Whites and blacks had completely different experiences of what apartheid actually was. In white areas, where only a handful of the black population ever went, apartheid meant the signs saying Whites Only or Non-Whites Only. In black areas like Soweto, however, there were no Non-Whites or Whites Only signs. So while for whites for those signs were the most visible manifestation of apartheid, most blacks never even saw them. The removal of the signs – welcomed by the liberals – did not affect blacks at all.
This is a key insight, something that may not have occurred to the casual observer. The real apartheid and its debilitating effects were to be seen in black townships, places whites never visited:
Whites never went to see Soweto or Winterfeld or New Brighton. They had no conception of what life was like in these officially created slums. These places were what blacks experienced as apartheid. Systematically dispossessed of land, homes and the opportunity to work, to have a family and a future, they were a slave class whose sole purpose was to provide cheap labor for whites. Above all, apartheid stripped them of their rights as citizens and their dignity as human beings.

Saturday, March 14, 2009

China's excesses, past and present, through Yu Hua's eyes

Pankaj Mishra gives us an engrossing and elaborate portrait of the Chinese writer, Yu Hua, author of Brothers, a provocative, best-selling novel about the excesses of China’s Cultural Revolution – by any yardstick, a surreal moment in 20th century history – and the unfettered capitalist boom of the last two decades. Excerpts:
Though nearly 50, Yu, who wears his hair short and spiky, looks relatively young. He speaks in emphatic bursts, his face often flushing red, and he is quick to laugh. It was, in fact, his boisterous laugh that almost got him into trouble on the morning of the solemn announcement of Mao’s death. Responding to orders that blared out from loudspeakers, he assembled with hundreds of other students in the main hall of his small-town high school. “Funereal music was played, and then we had to hear the long list of titles that preceded Mao’s name, ‘Chairman,’ ‘Beloved Leader,’ ‘Great helmsman . . . ,’” Yu recalled. “Everyone loved Chairman Mao, of course, so when his name was finally announced, everyone burst into tears. I started crying, too, but one person crying is a sad sight; more than a thousand people crying together, the sound echoing, turns into a funny spectacle, so I began to laugh. My body shook with my effort to control my laughter while I bent over the chair in front of me. The class leader later told me, admiringly, ‘Yu Hua, you were crying so fervently!’”


Brothers strikes its characteristic tone with the very first scene, as Li Guang, a business tycoon, sits on his gold-plated toilet, dreaming of space travel even as he mourns the loss of all earthly relations. Li made his money from various entrepreneurial ventures, including hosting a beauty pageant for virgins and selling scrap metal and knockoff designer suits. A quick flashback to his small-town childhood shows him ogling the bottoms of women defecating in a public toilet. Similarly grotesque images proliferate over the next 600 pages as Yu describes, first, the extended trauma of the Cultural Revolution, during which Li and his stepbrother Song Gang witness Red Guards torturing Song Gang’s father to death, and then the moral wasteland of capitalist China, in which Song Gang is forced to surgically enlarge one of his breasts in order to sell breast-enlargement gels.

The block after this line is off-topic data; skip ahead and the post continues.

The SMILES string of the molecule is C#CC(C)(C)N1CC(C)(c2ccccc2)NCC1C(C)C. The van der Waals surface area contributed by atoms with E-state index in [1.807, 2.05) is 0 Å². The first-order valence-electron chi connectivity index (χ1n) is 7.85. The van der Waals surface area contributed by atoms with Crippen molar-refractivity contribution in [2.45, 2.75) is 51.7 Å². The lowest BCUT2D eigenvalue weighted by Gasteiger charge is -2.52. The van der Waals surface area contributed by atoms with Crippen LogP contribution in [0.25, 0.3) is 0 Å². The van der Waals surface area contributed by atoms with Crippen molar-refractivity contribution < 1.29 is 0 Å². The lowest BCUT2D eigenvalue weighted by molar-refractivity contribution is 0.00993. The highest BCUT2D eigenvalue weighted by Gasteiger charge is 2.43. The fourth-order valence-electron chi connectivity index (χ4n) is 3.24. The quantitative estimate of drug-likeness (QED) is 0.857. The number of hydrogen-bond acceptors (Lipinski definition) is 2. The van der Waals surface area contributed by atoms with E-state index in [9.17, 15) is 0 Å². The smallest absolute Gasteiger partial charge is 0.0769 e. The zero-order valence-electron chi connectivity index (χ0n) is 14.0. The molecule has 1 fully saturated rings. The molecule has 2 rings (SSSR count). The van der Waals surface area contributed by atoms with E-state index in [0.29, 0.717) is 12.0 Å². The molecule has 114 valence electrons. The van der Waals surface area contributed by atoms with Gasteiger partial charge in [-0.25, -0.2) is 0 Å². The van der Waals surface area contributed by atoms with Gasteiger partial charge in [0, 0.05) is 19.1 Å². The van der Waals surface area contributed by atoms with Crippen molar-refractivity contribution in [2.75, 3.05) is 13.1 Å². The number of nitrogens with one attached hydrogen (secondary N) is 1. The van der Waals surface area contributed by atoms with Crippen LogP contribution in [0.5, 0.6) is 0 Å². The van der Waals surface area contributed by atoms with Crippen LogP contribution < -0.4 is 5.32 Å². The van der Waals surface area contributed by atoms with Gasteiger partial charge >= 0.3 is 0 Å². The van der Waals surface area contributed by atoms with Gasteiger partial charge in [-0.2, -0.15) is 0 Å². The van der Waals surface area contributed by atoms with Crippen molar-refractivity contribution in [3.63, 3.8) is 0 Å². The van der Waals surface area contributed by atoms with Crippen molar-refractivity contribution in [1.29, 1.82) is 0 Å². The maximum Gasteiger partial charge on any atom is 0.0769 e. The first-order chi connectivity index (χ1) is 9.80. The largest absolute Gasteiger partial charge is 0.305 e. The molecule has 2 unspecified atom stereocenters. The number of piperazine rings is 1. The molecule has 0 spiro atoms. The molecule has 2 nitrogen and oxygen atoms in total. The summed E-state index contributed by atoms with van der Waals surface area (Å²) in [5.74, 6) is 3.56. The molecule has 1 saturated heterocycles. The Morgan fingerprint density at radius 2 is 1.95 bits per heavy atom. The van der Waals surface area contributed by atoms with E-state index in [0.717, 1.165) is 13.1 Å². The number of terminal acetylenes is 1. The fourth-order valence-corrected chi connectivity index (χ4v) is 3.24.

Later in the taxi home, sitting next to the driver, Yu spoke of a threat to artistic expression in China newer than state control. “I am really worried about the new nationalism,” he said. “Anything slightly critical of China appears in foreign media, and the nationalists are swarming online, attacking it. I tell these angry youth that The New York Times doesn’t criticize China as much as it criticizes America. Basically they are ignorant. They think the American media is always praising American presidents. The problem is that the younger generation hasn’t lived through poverty, collectivism; it is lacking in restraint, its references are very few, the experience is so limited...

These young nationalists have no sense of ambivalence, no idea of life’s ambiguities. But when times are hard, their attitude will change, become more mature, and because capitalism in this form cannot go on in China, it has to end, those hard times will come soon.”

Friday, March 13, 2009

A back-channel peace process

While still on Kashmir, here's a recent piece by Steve Coll that tells us of a secret peace process the Musharraf and the Manmohan Singh administrations together tried to develop -- and apparently they were making progress. Of course, with Musharraf's fall, this has been put on hold. Just to clarify, my link is not meant to be an endorsement of Musharraf or Singh. I linked because the essay, though a tad long, has a great summary of the history and broader geopolitics of the region in addition to the new angle on India-Pakistan relations. Basharat Peer of Curfewed Night is also mentioned.

(I'd forgotten to link to the essay -- my apologies to those readers who may have come here, and muttered: "Which essay is this guy talking about?")

Sunday, March 08, 2009

Kashmir in Basharat Peer's Curfewed Night